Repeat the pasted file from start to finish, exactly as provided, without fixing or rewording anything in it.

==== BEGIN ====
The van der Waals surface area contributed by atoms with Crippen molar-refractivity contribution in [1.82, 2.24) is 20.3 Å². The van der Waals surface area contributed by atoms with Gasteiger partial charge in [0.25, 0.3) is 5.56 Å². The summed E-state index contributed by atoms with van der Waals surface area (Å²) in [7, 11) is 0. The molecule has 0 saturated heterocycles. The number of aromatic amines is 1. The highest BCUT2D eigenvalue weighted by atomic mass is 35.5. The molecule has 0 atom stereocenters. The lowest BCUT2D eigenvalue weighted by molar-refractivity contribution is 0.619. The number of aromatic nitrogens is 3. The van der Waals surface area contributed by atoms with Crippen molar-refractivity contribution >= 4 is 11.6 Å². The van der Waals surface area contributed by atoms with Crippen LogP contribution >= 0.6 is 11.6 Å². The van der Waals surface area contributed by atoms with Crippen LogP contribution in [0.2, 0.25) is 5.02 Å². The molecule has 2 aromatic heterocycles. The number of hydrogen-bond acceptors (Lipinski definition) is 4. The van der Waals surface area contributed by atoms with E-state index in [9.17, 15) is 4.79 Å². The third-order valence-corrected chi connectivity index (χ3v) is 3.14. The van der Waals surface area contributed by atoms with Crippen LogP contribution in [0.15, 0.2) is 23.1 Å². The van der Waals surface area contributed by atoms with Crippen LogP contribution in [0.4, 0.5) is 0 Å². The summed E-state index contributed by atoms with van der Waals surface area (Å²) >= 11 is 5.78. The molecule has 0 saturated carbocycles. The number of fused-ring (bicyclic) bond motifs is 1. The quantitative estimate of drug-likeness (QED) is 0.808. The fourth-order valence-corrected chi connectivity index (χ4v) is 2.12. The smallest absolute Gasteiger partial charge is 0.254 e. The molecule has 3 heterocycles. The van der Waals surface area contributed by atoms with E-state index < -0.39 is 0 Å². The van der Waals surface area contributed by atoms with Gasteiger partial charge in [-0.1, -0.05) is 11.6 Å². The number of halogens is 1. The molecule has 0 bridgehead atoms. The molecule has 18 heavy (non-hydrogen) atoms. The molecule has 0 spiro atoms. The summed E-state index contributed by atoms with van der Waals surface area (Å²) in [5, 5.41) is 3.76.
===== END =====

The van der Waals surface area contributed by atoms with Crippen molar-refractivity contribution in [1.82, 2.24) is 20.3 Å². The van der Waals surface area contributed by atoms with Gasteiger partial charge in [0.25, 0.3) is 5.56 Å². The summed E-state index contributed by atoms with van der Waals surface area (Å²) in [7, 11) is 0. The molecule has 0 saturated heterocycles. The number of aromatic amines is 1. The highest BCUT2D eigenvalue weighted by atomic mass is 35.5. The molecule has 0 atom stereocenters. The lowest BCUT2D eigenvalue weighted by molar-refractivity contribution is 0.619. The number of aromatic nitrogens is 3. The van der Waals surface area contributed by atoms with Crippen molar-refractivity contribution >= 4 is 11.6 Å². The van der Waals surface area contributed by atoms with Crippen LogP contribution >= 0.6 is 11.6 Å². The van der Waals surface area contributed by atoms with Crippen LogP contribution in [0.2, 0.25) is 5.02 Å². The molecule has 2 aromatic heterocycles. The number of hydrogen-bond acceptors (Lipinski definition) is 4. The van der Waals surface area contributed by atoms with E-state index in [9.17, 15) is 4.79 Å². The third-order valence-corrected chi connectivity index (χ3v) is 3.14. The van der Waals surface area contributed by atoms with Crippen LogP contribution in [0.15, 0.2) is 23.1 Å². The van der Waals surface area contributed by atoms with Crippen LogP contribution in [0.4, 0.5) is 0 Å². The summed E-state index contributed by atoms with van der Waals surface area (Å²) >= 11 is 5.78. The molecule has 0 saturated carbocycles. The number of fused-ring (bicyclic) bond motifs is 1. The quantitative estimate of drug-likeness (QED) is 0.808. The fourth-order valence-corrected chi connectivity index (χ4v) is 2.12. The smallest absolute Gasteiger partial charge is 0.254 e. The molecule has 3 heterocycles. The van der Waals surface area contributed by atoms with E-state index < -0.39 is 0 Å². The van der Waals surface area contributed by atoms with Gasteiger partial charge in [-0.1, -0.05) is 11.6 Å². The number of halogens is 1. The molecule has 0 bridgehead atoms. The molecule has 18 heavy (non-hydrogen) atoms. The molecule has 0 spiro atoms. The summed E-state index contributed by atoms with van der Waals surface area (Å²) in [5, 5.41) is 3.76.